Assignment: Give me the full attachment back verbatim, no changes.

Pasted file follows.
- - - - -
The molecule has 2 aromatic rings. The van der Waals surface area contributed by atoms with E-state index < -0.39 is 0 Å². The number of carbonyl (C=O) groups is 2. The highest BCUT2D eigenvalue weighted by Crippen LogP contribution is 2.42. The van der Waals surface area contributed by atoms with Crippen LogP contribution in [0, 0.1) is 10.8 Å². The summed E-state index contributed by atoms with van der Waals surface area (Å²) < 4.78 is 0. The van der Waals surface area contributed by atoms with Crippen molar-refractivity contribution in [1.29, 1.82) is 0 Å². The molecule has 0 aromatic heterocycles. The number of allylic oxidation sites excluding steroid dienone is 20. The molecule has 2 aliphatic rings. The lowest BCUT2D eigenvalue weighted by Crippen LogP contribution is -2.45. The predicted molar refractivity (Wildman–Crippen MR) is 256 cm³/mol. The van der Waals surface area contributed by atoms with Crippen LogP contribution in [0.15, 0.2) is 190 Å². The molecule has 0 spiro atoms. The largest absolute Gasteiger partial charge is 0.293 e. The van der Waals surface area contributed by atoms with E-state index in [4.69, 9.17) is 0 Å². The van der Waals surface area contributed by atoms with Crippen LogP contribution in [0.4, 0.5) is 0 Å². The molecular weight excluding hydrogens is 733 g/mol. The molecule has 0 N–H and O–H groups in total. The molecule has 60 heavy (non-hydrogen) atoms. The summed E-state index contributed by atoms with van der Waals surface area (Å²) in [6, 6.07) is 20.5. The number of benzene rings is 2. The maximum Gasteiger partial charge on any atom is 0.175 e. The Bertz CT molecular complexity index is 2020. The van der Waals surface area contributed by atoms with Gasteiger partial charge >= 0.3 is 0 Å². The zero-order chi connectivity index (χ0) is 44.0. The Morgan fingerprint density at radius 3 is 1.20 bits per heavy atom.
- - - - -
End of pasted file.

The molecule has 2 aromatic rings. The van der Waals surface area contributed by atoms with E-state index < -0.39 is 0 Å². The number of carbonyl (C=O) groups is 2. The highest BCUT2D eigenvalue weighted by Crippen LogP contribution is 2.42. The van der Waals surface area contributed by atoms with Crippen LogP contribution in [0, 0.1) is 10.8 Å². The summed E-state index contributed by atoms with van der Waals surface area (Å²) < 4.78 is 0. The van der Waals surface area contributed by atoms with Crippen molar-refractivity contribution in [1.29, 1.82) is 0 Å². The molecule has 0 aromatic heterocycles. The number of allylic oxidation sites excluding steroid dienone is 20. The molecule has 2 aliphatic rings. The lowest BCUT2D eigenvalue weighted by Crippen LogP contribution is -2.45. The predicted molar refractivity (Wildman–Crippen MR) is 256 cm³/mol. The van der Waals surface area contributed by atoms with Crippen LogP contribution in [0.15, 0.2) is 190 Å². The molecule has 0 spiro atoms. The largest absolute Gasteiger partial charge is 0.293 e. The van der Waals surface area contributed by atoms with E-state index in [4.69, 9.17) is 0 Å². The van der Waals surface area contributed by atoms with Crippen LogP contribution in [0.4, 0.5) is 0 Å². The molecular weight excluding hydrogens is 733 g/mol. The molecule has 0 N–H and O–H groups in total. The molecule has 60 heavy (non-hydrogen) atoms. The summed E-state index contributed by atoms with van der Waals surface area (Å²) in [6, 6.07) is 20.5. The number of benzene rings is 2. The maximum Gasteiger partial charge on any atom is 0.175 e. The Bertz CT molecular complexity index is 2020. The van der Waals surface area contributed by atoms with Gasteiger partial charge >= 0.3 is 0 Å². The zero-order chi connectivity index (χ0) is 44.0. The Morgan fingerprint density at radius 3 is 1.20 bits per heavy atom.